I remember when Stephen king had the penn name Richard Bachman. He claimed he did it because his publisher only let him publish one book a year. Plus his publisher said the books “Thinner” , “Road Work” and “The Long Walk” were not the genre they wanted. Stephen even had a fake author photo of “Richard Bachman” I have that book “Thinner” Of course way back then it was a lot easier to keep a penn name secret. It took years before it was discovered. Funny thing was the book “Thinner” when it was thought Richard Bachman wrote it did poorly. When they found out Stephen King wrote it, it was a best seller and even got made into a movie!

  5. Alice says:

    I am just about to self-publish through Amazon. just have to finish writing. all of a sudden Create Space is no longerprividing these services? Would have been nice to know a few weeks ago, not in 3rd week of 2018. Very disappointing.

  6. Wendy says:

    While any book can benefit from the author plugging them, a book plugged by an unknown author doesn’t have much of an advantage over a book that isn’t getting plugged. On the other hand, a pseudonym-authored book in a new genre can be revealed if it goes well, and forgotten by everyone without harming the author’s brand if it doesn’t.

  7. Portia Hyman says:

    One more reason, trying to promote yourself to people you’ve known for 20+ years. They don’t remember pen names which makes it hard for them to support you. Glad I figured it out before publishing.

  8. Amyna says:

    I used a pseudonym initially because I did not want people to know I write. But then everyone got to know because someone interviewed me and it went on UTube.

    I would love to attend a conference but cannot as it is not easy as a Muslim to travel to the US.

  9. Neil Arthur Williams says:

    Perhaps an alternative to pseudonyms is the approach used by the great, late Iain Banks (16 February 1954 – 9 June 2013) who was a Scottish author that featured in The Times newspaper’s list of “The 50 greatest British writers since 1945”. He wrote mainstream fiction under the name Iain Banks, but wrote science fiction as Iain M. Banks, including the initial of his adopted middle name Menzies. Apparently, his parents had intended to name him “Iain Menzies Banks”, but his father made a mistake when registering the birth and “Iain Banks” became the officially registered name. Despite this error, Banks used the middle name and submitted The Wasp Factory for publication as “Iain M. Banks”. Banks’s editor inquired about the possibility of omitting the ‘M’ as it appeared “too fussy” and the potential existed for confusion with Rosie M. Banks, a romantic novelist in the Jeeves novels by P.G. Wodehouse; Banks agreed to the omission. After three mainstream novels, Banks’s publishers agreed to publish his first science fiction (SF) novel Consider Phlebas. To create a distinction between the mainstream and SF novels, Banks suggested the return of the ‘M’ to his name, and it was used in all of his science fiction works.

    How many more ways could his REAL name have been re-packaged to create genre distinctions for marketing to different demographics and readerships? … “I.A. Banks”, “I. Banks”, “Ian Menzies Banks”, “Ian Menzies-Banks”, “I. Menzies Banks”, “I. Menzies-Banks”, “Iain M.B.”, “I.M.B”, or “Iain Menzies”. Certainly any approach that maintains the integrity of one’s first name will make radio and TV interviews less potentially hazardous. But if that isn’t an issue, why not even create an invented new first name out of your first two initials, such as “Iyay Banks” or “Ahyay Banks”. This works better with some initials than others but it has the marketing benefits of online uniqueness re: uniqueness in Google searches and gaining a unique author’s website address.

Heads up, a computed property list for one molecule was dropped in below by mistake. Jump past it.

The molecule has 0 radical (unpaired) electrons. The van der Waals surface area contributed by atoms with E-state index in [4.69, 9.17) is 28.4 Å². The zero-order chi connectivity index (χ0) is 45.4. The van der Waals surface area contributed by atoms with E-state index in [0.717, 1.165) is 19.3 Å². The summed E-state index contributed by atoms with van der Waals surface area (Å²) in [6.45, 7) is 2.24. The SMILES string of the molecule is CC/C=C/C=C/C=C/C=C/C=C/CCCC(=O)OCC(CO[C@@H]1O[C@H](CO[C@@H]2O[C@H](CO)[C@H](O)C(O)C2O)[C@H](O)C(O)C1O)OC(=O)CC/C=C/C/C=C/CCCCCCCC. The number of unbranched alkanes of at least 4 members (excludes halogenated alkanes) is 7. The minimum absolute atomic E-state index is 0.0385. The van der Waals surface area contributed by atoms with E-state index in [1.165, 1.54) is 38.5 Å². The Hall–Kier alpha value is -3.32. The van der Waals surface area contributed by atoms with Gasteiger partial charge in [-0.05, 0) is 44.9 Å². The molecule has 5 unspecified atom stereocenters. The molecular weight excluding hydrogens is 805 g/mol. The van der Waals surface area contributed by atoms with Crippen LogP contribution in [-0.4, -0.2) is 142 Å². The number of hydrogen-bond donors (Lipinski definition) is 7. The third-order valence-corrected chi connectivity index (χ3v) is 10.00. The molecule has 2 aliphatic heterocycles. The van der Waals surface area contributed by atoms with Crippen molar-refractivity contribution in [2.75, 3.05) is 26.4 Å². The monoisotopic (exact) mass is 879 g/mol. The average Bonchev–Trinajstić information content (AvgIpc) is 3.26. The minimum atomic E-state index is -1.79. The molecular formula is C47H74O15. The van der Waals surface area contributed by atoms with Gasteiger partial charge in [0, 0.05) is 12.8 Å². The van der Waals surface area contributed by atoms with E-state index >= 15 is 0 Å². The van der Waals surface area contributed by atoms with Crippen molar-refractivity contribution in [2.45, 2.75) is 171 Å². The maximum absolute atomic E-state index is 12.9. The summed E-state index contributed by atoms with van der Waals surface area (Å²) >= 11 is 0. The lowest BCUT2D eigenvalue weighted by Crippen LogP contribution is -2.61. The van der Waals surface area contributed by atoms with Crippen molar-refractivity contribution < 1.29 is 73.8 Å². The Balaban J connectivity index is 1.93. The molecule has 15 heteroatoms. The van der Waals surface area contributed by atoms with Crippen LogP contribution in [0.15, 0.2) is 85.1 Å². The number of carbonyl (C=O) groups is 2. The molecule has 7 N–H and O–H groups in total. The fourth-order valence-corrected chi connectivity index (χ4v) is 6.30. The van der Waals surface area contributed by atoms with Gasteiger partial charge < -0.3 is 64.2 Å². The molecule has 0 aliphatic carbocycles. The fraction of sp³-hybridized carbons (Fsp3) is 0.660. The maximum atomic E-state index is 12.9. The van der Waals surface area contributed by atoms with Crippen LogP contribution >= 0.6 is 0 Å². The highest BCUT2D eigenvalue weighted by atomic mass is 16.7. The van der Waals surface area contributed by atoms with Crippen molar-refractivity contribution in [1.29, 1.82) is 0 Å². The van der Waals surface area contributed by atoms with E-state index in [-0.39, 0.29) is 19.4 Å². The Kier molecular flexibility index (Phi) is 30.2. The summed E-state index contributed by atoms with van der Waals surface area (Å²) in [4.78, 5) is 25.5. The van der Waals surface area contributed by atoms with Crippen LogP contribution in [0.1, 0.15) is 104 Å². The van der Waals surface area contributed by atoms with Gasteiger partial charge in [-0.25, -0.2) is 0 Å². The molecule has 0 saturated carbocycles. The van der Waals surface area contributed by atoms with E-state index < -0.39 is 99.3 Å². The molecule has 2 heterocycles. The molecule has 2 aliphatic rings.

I’m just trying to illustrate that one needn’t stray too far from the truth of one’s real name in order to come up with an alternative author’s name … a ‘soft pseudonym’, so to speak.

  10. Grace Blair says:

    Carolyn Howard-Johnson is one of my dearest friends and giant talent in the book industry. I understand her reasoning behind no pen names for books. However, with Amazon’s algorithms perhaps its time to take a second look at the concept.

    I have written several non-fiction books, “Do You Have a Dream Workbook 5 Keys to Realize Your Dream” is the latest written under my Grace Allison. I am in the process of writing and publishing my first novel, “Einstein’s Compass a YA Time Traveler Novel”. During a recent book promoting consulting session with Kathy Meis of Bublish, we discussed using a pen name. Kathy sited an author https://davidgaughran.wordpress.com/2017/05/04/please-dont-buy-my-book/ who had a bad experience with Amazon where the data and algorithms went crazy when David used the same name to publish his fiction and non-fiction. The sales tanked on his fiction book.

    So, I took Kathy’s advice and am publishing under my married last name, Blair. The authors on “Einstein’s Compass, a YA Time Traveler Novel” will debut Fall, 2018 under the names, Grace Blair and Laren Bright. The Blair and Bright team, kinda catchy. What do you think?

  11. Michael van der Riet says:

    I wonder why the majority of successful film stars use stage names, Maurice Joseph Micklewhite being a good example. Robert Zimmerman just doesn’t have the same punch as Bob Dylan, and would Cliff Richard have been as popular if he’d stuck to Harry Roger Webb? None of these seem to have any practical problems at all with their assumed names.

  12. I chose to use S.E. Foster as there was another Shannon Foster that wrote paranormal books. I didn’t want my Prayer Journals to be confused with her books. As far as a completely different pen name I am still on the fence with that.

  13. Sue Roman says:

    Finally! I have been wrestling with the “to pen name or not to pen name” debate for a long time and this article was such a relief to read. I’m going with the not to pen name option. I’m proud of my soon to be published book so I’m putting my name on it.

    Thank you so much for the article.